Within four days, 6,000 miners had formed a strike committee and handed the company a set of demands. They included the introduction of an eight-hour day, a significant increase of wages, the abolition of company fines, caps on food prices in the canteens as well as improvements in the quality and delivery of food delivery. The company flatly rejected these demands. The strike continued for weeks into March, freezing production. The company requested a detachment of troops from the government. The troops arrived in early April and immediately¬†arrested the leaders of the miners’ strike committees. This led to even more unrest in surrounding goldfields not yet affected by the strike. On April 5th a crowd of around¬†2,500 workers marched on company headquarters, demanding the release of their compatriots. They were confronted by a brigade of soldiers who were given orders to fire on the mob, killing around 250 men and injuring a similar number.

“Into a deceptive calm burst the news of the Lena shooting. The Lena massacre soon became the empire’s major story, supplanting the sinking of the Titanic that occurred at the same time… Readers of the press could hardly avoid the issue. The State Duma plunged into a heated discussion, as several political parties offered angry interpellations filled with accusations against the government… Russian society reacted furiously and, in a certain way, unexpectedly to the slaughter on the distant Lena River.”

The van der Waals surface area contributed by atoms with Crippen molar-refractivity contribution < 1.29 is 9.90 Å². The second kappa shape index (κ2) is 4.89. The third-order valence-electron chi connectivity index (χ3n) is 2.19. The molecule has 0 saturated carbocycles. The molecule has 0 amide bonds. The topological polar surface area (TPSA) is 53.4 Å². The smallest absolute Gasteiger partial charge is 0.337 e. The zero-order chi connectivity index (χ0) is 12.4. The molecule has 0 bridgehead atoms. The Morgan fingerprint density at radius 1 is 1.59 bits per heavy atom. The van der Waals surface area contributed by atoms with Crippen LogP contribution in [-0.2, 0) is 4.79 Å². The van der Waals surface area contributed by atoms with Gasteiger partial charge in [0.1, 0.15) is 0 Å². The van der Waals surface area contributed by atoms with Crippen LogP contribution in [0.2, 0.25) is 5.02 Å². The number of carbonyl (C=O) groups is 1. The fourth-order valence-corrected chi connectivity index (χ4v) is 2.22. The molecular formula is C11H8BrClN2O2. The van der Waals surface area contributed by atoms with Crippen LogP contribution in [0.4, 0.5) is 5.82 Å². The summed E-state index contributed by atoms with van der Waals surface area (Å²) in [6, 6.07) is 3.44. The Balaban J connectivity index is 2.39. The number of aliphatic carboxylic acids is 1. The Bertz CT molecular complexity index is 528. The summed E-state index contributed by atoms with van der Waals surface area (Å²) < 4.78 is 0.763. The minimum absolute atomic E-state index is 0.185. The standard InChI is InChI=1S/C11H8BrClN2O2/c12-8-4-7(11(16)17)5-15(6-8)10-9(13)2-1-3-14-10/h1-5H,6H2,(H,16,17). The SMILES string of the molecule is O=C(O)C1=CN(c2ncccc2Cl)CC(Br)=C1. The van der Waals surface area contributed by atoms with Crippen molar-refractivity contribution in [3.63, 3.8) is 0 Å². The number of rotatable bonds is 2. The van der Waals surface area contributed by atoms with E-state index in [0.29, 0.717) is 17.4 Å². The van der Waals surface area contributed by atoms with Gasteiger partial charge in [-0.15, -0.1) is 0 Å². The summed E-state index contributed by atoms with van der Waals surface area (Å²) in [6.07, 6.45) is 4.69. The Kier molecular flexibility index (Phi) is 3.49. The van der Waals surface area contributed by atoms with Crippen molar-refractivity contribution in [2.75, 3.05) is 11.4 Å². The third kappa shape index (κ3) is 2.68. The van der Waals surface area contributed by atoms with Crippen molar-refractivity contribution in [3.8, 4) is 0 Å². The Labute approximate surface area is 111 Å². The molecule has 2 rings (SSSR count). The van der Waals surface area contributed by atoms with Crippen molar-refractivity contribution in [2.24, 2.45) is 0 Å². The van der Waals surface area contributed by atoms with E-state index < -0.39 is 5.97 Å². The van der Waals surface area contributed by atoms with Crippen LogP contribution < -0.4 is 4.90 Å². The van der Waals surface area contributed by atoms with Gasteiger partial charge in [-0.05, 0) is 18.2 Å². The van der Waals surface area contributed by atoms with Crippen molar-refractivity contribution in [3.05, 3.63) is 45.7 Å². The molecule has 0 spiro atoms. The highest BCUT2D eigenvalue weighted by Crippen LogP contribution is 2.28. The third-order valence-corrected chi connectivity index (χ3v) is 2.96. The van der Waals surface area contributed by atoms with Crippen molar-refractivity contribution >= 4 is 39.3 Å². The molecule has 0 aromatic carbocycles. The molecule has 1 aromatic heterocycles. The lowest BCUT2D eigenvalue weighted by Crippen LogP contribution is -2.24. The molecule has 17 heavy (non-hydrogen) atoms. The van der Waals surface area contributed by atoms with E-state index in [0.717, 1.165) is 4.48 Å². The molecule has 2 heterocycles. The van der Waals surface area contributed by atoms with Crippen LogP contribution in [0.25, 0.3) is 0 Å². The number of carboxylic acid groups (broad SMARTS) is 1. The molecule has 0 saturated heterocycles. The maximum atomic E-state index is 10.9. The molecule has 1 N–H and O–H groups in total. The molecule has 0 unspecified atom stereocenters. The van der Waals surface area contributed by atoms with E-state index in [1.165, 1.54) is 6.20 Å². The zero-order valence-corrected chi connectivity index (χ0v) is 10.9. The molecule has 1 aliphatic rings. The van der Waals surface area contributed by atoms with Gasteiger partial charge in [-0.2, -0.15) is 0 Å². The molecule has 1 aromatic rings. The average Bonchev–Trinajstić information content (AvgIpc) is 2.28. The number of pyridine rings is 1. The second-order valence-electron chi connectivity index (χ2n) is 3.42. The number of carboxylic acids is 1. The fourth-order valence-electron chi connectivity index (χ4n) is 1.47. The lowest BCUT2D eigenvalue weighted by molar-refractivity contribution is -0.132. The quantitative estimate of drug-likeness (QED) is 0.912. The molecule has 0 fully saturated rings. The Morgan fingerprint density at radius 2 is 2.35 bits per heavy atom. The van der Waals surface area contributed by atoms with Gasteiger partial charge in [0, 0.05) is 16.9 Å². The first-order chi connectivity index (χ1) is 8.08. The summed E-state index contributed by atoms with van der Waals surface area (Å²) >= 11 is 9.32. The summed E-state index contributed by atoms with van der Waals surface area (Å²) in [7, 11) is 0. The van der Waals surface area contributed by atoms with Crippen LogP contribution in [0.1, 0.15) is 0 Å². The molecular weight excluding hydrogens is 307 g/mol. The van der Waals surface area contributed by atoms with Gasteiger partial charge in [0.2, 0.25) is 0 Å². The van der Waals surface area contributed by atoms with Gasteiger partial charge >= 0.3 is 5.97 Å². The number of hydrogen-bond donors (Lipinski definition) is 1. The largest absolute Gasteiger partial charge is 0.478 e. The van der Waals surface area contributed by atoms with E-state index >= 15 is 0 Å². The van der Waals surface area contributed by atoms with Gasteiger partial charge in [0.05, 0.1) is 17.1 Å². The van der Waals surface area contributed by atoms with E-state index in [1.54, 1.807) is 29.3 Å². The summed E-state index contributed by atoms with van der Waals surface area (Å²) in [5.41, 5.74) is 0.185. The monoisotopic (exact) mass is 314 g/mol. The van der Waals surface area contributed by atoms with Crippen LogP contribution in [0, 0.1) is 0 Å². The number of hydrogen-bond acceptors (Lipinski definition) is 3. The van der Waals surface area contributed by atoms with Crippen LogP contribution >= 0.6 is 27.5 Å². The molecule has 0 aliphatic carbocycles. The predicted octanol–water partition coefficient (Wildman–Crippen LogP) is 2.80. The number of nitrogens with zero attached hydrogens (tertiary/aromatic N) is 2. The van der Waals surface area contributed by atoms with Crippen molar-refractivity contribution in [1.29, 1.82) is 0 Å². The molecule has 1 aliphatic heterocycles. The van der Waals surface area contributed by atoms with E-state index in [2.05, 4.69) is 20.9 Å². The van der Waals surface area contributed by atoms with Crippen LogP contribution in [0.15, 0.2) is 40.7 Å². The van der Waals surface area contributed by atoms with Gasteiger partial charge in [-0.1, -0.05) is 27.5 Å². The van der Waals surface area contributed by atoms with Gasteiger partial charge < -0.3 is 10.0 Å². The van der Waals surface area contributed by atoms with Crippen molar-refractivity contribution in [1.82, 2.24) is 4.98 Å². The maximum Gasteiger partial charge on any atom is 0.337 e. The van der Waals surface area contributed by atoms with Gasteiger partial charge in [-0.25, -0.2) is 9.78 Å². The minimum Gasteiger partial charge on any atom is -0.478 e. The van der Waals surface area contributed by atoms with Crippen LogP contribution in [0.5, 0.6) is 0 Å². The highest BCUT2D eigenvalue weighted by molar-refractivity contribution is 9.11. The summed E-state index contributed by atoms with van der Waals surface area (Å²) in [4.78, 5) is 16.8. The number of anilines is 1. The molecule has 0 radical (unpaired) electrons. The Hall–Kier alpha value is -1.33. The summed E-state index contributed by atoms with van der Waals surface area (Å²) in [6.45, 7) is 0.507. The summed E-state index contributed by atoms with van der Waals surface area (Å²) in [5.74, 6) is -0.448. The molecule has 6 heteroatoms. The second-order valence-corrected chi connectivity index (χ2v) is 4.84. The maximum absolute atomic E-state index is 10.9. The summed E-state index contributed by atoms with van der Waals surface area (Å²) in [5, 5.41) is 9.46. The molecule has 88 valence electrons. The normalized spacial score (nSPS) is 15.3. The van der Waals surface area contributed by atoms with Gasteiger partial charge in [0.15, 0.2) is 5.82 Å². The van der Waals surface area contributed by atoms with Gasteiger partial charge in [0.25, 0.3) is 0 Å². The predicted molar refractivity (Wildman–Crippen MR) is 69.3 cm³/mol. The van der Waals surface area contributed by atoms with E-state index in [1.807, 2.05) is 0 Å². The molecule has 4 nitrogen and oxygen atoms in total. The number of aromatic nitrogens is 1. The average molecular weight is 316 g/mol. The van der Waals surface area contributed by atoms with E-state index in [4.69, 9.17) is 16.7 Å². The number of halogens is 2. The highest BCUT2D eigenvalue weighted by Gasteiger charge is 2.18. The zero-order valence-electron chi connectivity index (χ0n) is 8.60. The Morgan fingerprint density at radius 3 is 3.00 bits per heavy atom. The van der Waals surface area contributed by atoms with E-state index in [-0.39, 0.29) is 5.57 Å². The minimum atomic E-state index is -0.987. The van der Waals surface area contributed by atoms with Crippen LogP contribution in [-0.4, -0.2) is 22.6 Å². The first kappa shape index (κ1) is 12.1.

Michael Melcanon, historian

News of the shootings at Lena River generated outrage around Russia and reignited some of the old wounds from the ‘Bloody Sunday’ shootings of 1905. Around three-quarters of a million Russian workers showed their solidarity with the Lena River miners by also going out on strike; in May 1912 there were more than 1000 strikes in St Petersburg alone. The Duma conducted an inquiry into the shootings, sending a committee to Lena River to investigate; among them was Alexander Kerensky. Back at the mine, the strike continued until mid-August. The company offered some concessions to the striking miners but they were rejected. Four-fifths workers and their families drifted away from the area, and the gold mine – never as profitable as anticipated and the source of much trouble – was forced to close. A monument now stands on the site of the massacre.

lena river strike

1. The Lena River goldfields were located in remote Siberia and funded by wealthy Russian and English investors.

2. Miners at Lena River endured long working hours, unsafe conditions, company fines and over-priced supplies.

3. In 1912 around 6,000 miners went on strike after being supplied with rotten horse meat in the company canteen.

4. Their demands for improved conditions were rejected by the company, which called in government troops.

5. The arrest of strike leaders triggered more unrest and led to the killing of around 250 miners by the troops. The Lena River massacre reignited anti-tsarist tensions and led to a wave of strikes, particularly in St Petersburg.

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This page was written by Jennifer Llewellyn, John Rae and Steve Thompson. To reference this page, use the following citation:
J. Llewellyn et al, “The Lena River massacre” at Alpha History,, 2018, accessed [date of last access].